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5 Things You Might Not Know About Concrete


1. A bad concrete job is almost always the result of poor preparation, placing, finishing and/or curing practices. Very seldom is the concrete itself of poor quality. There are only a few variables in making ready mix concrete. The odds are that the failure occurred because of one or more of the many variables in preparation, placing, finishing, and/or curing.

2. Concrete test cylinders do not measure the strength of in-place concrete. Test cylinders are very useful for evaluating concrete mix designs, but they do not replicate the conditions of in-place concrete. In order to have a valid comparison of test results the samples must be taken and cured in a consistent manner with a limited range of variables. Concrete in-place is subject to many different environmental conditions that are not usually the same as the test cylinders and those conditions will usually result in lower strength of in-place concrete. That is why cores taken from in-place concrete only need to meet 85% of the specified strength.

3. Liquid admixtures are a fairly insignificant addition to the cost of a cubic yard of concrete. High quality admixtures make concrete stronger, more durable, and improve finishability. The cost difference between using a low quality admixture and a high quality admixture is slight, so always use a ready mix company that uses high quality admixtures.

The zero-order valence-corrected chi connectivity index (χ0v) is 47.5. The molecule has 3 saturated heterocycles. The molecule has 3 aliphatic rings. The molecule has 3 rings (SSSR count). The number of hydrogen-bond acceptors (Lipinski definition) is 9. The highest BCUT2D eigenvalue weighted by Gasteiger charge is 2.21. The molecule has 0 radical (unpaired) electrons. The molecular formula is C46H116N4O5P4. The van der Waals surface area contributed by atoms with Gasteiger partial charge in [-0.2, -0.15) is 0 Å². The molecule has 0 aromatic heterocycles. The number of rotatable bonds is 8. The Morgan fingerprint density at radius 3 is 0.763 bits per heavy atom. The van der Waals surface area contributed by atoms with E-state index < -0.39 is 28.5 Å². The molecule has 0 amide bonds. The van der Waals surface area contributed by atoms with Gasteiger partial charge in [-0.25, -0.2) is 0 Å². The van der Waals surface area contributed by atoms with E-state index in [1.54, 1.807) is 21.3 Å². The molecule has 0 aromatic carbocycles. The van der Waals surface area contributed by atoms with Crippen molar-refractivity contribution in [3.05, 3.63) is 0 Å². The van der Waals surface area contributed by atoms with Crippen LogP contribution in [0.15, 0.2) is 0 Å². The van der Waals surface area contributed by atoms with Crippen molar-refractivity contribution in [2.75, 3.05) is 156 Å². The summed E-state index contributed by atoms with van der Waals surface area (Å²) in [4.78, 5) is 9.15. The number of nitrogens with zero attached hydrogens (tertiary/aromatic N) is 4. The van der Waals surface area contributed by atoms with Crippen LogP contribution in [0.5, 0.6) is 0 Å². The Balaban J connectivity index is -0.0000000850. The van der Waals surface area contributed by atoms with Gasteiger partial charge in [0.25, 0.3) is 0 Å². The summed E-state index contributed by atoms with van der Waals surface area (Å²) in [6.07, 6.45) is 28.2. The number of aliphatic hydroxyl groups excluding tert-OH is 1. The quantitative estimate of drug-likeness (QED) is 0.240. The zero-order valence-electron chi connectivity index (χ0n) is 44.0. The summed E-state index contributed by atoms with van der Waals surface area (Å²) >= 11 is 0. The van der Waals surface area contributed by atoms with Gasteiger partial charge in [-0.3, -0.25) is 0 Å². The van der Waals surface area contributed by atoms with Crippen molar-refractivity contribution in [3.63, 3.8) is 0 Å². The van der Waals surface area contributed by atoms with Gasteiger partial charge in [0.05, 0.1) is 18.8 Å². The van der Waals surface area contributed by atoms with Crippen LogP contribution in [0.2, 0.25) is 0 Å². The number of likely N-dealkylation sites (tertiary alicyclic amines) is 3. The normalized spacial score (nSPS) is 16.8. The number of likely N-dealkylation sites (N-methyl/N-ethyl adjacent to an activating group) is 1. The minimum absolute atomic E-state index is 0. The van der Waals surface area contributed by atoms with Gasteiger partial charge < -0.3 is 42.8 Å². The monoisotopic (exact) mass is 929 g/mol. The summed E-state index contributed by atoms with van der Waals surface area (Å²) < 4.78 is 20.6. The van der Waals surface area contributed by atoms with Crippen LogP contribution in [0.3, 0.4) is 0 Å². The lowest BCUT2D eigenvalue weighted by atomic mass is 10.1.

4. If you don’t use a membrane curing compound on your concrete job you are throwing away a sack of cement in the mix. I really don’t know the exact amount of cement you are wasting, but it is significant. Always use a curing method on your concrete. A membrane curing compound is the cheapest and easiest way to make your concrete more durable, less permeable, and stronger. If you can’t use a membrane curing compound, use one of the other methods like sheets or moist blankets. Those methods are more difficult to use and maintain than a sprayed on membrane curing compound, but are better than not curing at all.


5. Some tips on how to sound knowledgeable when talking about concrete:

    Don’t call concrete cement.
    Say placing concrete, not pouring concrete.
    Say finishing concrete, not smoothing it out.
    The chutes on the back of the concrete truck are called chutes, not shoots or troughs.
    The round thing that turns on a mixer truck is called a drum, also sometimes called a bowl.
    The truck that delivers concrete is called a ready mix truck, a mixer truck, or a concrete truck. It is not a cement truck. A cement truck is a tractor trailer combination with a pneumatic tanker that blows cement into a silo at the batch plant.